Pasta con ceci (and white beans)

Pasta con ceci (and white beans) | Me & the Moose. This one-pot, 30-minute, vegan-optional meal is healthy, simple, cheap, and uses pantry staples that you likely already have. #meandthemoose #healthydinnerrecipes #30minutemeals #pastarecipes #veganrecipes #vegetarianrecipes

A one-pot, healthy, vegan optional pasta dinner full of beans and veggies that comes together in less than 30 minutes? Oh, and it’s made with things you likely have in your pantry right now (or could easily get on the cheap)? Yes and yes.

Take me to the recipe!

This dish started with Victoria Granoff’s wonderful Pasta con ceci from Food52. It’s easy, fast, inexpensive, and shockingly complex considering the petite ingredient list and short cooking time.

However, that quick cook left the chickpeas a little too raw, in my opinion. And while I love a healthy fat, the original recipe calls for lots of olive oil and I wanted to lighten it up a bit. I suspect that the larger amount of oil masks the chickpea taste a bit, but I like the idea of replacing fat with fiber and not the other way around.

Pasta con ceci (and white beans) | Me & the Moose. This one-pot, 30-minute, vegan-optional meal is healthy, simple, cheap, and uses pantry staples that you likely already have. #meandthemoose #healthydinnerrecipes #30minutemeals #pastarecipes #veganrecipes #vegetarianrecipes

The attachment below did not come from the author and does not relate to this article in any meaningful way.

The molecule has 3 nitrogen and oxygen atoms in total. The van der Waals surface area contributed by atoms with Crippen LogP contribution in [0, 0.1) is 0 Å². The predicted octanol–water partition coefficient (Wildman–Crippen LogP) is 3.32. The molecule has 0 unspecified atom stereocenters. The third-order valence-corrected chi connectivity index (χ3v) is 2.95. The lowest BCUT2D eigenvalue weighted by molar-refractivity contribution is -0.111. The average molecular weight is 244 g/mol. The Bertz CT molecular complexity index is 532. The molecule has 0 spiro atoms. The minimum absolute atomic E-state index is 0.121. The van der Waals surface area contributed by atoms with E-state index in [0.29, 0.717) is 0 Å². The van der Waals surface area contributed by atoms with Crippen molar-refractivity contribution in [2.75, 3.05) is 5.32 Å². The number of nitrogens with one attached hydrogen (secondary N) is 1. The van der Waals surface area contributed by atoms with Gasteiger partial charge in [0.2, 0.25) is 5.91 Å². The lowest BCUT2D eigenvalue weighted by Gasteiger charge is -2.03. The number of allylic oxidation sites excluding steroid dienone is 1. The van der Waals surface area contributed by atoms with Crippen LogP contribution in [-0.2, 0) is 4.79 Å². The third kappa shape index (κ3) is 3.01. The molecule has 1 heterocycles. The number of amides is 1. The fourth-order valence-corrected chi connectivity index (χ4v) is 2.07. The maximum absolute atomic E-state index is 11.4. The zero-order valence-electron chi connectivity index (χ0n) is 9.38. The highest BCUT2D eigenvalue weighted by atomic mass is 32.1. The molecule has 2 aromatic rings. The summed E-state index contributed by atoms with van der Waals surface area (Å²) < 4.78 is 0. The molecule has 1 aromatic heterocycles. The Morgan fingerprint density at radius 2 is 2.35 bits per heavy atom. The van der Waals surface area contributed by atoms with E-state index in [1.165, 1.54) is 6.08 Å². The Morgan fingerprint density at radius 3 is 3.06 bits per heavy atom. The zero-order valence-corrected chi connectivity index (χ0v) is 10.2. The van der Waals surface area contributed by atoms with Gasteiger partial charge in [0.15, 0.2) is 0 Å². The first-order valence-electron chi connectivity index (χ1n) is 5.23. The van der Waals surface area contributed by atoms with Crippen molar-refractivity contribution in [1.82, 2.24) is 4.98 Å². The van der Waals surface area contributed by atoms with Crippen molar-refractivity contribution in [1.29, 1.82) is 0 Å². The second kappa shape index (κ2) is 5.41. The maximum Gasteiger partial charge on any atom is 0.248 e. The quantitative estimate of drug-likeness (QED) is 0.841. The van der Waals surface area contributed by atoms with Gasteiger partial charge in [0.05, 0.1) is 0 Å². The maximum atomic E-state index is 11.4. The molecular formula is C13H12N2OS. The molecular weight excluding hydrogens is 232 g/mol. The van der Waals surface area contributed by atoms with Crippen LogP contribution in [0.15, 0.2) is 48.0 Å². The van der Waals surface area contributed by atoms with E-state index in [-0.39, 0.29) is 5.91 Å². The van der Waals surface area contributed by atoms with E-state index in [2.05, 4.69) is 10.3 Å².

I tried to swap in white beans for the chickpeas entirely, but they cooked down too much. Half and half white beans and chickpeas, though, proved the winning combination: Some bite from the chickpeas and some creaminess from the white beans marries perfectly.

Use whole wheat pasta and throw in some julienned kale at the end and you have a rounded, healthy dish full of fiber and protein.

Even M, who’s been in an extended picky phase, gobbled this up and we didn’t even need to put other “safe’ foods on the table.